The Old Palace Lodge (Norman King) by Joan Curran
First published in the Dunstable & District
Local History Society Newsletter March 1977
The picture above appeared in the Gentleman's Magazine in 1816 and shows the Old Palace Lodge as it was then. At that time it was the house belonging to Kingsbury Farm, which consisted of 164 acres scattered through the three parishes of Dunstable, Houghton Regis and Caddington.
In the 1920s the eastern end of the house was re-roofed, with a gable end facing Church Street, which altered the appearance of the facade. In the 1930s the house was divided into two dwellings, one part being Dr. Ashton's house, called Kingsbury Court, the other occupied for some time by Mr. Wallis, being re-named Old Palace Lodge. In 1959 this house was bought by Creasey Hotels and the following year, its refurbishment completed, it opened as the Old Palace Lodge Hotel.
In the same year a barn which formerly belonged to Kingsbury Farm, and was later Kingsbury Stables, was converted into the public house we know now as the Norman King.
On the wall outside is the following inscription "On the site of this inn and the adjoining ground, Henry I had a palace built where he regularly stayed from 1109, and which was known as Kingsbury." King Stephen entertained his nephew the future Henry II at Kingsbury in 1153 when he made him his heir. In 1204 King John gave the Palace to the Priory and from then on the royal family stayed at the Priory and his courtiers at the Palace. When the present inn was built, the local Totternhoe stone quarry had closed, so the stone was brought from a Norman castle and a cottage near Cambridge, with panelling from a medieval inn at Caxton in Cambridgeshire. Hence the birth of The Norman King (as shown below)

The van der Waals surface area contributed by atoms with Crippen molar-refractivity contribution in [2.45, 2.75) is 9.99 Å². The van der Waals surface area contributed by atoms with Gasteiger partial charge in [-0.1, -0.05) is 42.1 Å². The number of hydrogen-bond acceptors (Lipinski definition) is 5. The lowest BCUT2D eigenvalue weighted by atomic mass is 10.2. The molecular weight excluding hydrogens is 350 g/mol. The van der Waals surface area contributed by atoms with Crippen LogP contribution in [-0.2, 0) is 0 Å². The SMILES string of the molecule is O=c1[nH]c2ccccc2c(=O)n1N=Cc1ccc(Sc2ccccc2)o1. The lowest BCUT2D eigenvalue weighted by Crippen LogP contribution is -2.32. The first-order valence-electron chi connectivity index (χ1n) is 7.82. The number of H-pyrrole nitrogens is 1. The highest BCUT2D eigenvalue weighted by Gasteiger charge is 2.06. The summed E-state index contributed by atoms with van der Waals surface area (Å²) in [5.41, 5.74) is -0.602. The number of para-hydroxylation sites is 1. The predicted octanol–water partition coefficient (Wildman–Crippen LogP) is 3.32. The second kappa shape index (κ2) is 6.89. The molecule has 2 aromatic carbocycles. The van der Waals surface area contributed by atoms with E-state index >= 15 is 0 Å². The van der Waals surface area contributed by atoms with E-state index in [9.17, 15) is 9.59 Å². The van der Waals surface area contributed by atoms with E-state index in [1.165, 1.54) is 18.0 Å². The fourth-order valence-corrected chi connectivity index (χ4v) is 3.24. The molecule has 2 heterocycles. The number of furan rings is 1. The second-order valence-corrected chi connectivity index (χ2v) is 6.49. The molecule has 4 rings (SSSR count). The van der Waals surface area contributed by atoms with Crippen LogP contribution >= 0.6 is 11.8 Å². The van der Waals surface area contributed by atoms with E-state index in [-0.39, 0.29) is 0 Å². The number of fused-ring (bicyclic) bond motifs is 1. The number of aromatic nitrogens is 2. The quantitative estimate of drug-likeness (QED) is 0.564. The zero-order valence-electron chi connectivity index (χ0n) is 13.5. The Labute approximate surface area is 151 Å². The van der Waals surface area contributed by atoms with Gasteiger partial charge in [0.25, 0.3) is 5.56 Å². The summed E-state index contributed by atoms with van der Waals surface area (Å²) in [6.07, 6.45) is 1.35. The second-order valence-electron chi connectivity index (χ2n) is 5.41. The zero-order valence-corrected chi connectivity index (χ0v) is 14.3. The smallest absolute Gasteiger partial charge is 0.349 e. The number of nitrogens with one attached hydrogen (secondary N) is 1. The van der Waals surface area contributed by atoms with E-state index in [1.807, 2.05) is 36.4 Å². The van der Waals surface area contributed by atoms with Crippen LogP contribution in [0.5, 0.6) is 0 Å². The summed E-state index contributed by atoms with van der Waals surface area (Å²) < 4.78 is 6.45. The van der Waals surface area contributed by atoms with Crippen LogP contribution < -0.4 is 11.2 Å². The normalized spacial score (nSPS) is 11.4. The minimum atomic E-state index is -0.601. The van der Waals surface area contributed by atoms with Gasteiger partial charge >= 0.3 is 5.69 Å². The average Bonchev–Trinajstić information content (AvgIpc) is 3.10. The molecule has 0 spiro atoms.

The Norman King
Photograph taken in 1985 by Omer Roucoux
Page last updated: 23rd January 2014